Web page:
A retrospective review of all patients at our institution who underwent arthroscopic lysis of adhesions, capsular release, and manipulation under anesthesia for the treatment of arthrofibrosis following either an arthroscopic, open, or mini-open RCR were identified from July 2004 to April 2007. Typically in our practice, patients must demonstrate suitable PROM prior to undergoing the index RCR surgery; thus, the shoulder stiffness that developed mostly occurred post-operatively. Inclusion criteria were that patients required surgical treatment of shoulder stiffness following a RCR with a minimum of 3-month followup during which time nonoperative measures were exhausted. Nonoperative measures typically consisted of aggressive physical therapy, oral corticosteroids (4 day tapering Methylprednisolone regimen - Medrol Dosepak - beginning at 24 mg and ending at 4 mg), and in all cases, intra-articular steroid injections. We excluded two patients who required additional surgical procedures other than capsular release. One excluded patient was found to have diffused bipolar glenohumeral chondromalacia at the time of arthroscopic capsular release and was ultimately treated with a total shoulder arthroplasty. The other excluded patient underwent a glenohumeral fusion after sustaining a chronic anterior glenohumeral dislocation. Of note, the only glenohumeral dislocation and failed RCR in this series occurred in this patient. Any patient requiring an additional capsular release was included, but considered a failure.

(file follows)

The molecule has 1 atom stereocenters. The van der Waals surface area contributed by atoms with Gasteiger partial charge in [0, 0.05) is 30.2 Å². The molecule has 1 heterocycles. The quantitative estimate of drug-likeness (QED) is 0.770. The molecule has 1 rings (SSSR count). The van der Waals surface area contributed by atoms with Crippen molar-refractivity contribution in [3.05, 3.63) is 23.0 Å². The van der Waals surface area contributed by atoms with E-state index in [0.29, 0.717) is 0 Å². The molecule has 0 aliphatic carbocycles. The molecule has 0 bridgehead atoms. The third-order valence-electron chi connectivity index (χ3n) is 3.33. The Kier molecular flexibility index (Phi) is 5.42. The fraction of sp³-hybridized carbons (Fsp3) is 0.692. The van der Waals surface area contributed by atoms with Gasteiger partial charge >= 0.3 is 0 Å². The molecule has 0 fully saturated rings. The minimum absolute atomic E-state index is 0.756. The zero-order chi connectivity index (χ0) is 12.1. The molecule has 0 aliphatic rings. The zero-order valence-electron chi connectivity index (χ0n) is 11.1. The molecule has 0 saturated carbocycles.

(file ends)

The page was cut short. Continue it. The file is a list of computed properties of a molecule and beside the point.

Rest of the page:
The study group consisted of 29 patients: 18 arthroscopic (62%), 8 open (28%), and 3 mini-open (10%) repairs. The average age at the time of index operation was 49.8 (range 24−70, SD 11), 18 patients (62.1%) were male, the dominant extremity was involved in 20 (69.0%), and 16 (55%) were involved in workman's compensation claims. The average number of months from the date of index operation to lysis of adhesions was 9.7 months (range 4.2−36.2, SD 6.9), and from lysis of adhesion to most recent followup 18.2 months (range 4.1−43.7, SD 13) [Table 1].
Data were obtained retrospectively by chart review, phone interviews, and followup examination when available. Full approval from our institutional review board was achieved prior to embarking on the study. Consent was obtained from all individuals who participated in the study follow-up examination and phone surveys. The patients completed validated, clinical outcome scores including Constant-Murley score, Single Assessment Numeric Evaluation (SANE), American Shoulder and Elbow Surgeons Score (ASES),  Simple Shoulder Test (SST),  and Visual Analog Pain scale (VAS). Thirteen patients (45%) returned for a final followup examination during which shoulder ROM and dynamometer strength measurements were measured by an independent examiner. Forward elevation in the scapular plane and external rotation with the arm at the side were measured with a goniometer. The shoulder strength was measured using a manual muscle dynamometer (Lafayette Manual Muscle Test System, Lafayette Instrument Company, Lafayette, IN) in forward elevation and external rotation. In patients not available for final independent follow-up, ROM data from their most recent clinical follow-up were recorded. Three patients refused to be included in the study due to ongoing litigation of their worker's compensation claim. Eight patients were lost to the followup. The operative report was reviewed in all cases to determine status of the cuff repair at the time of capsular release.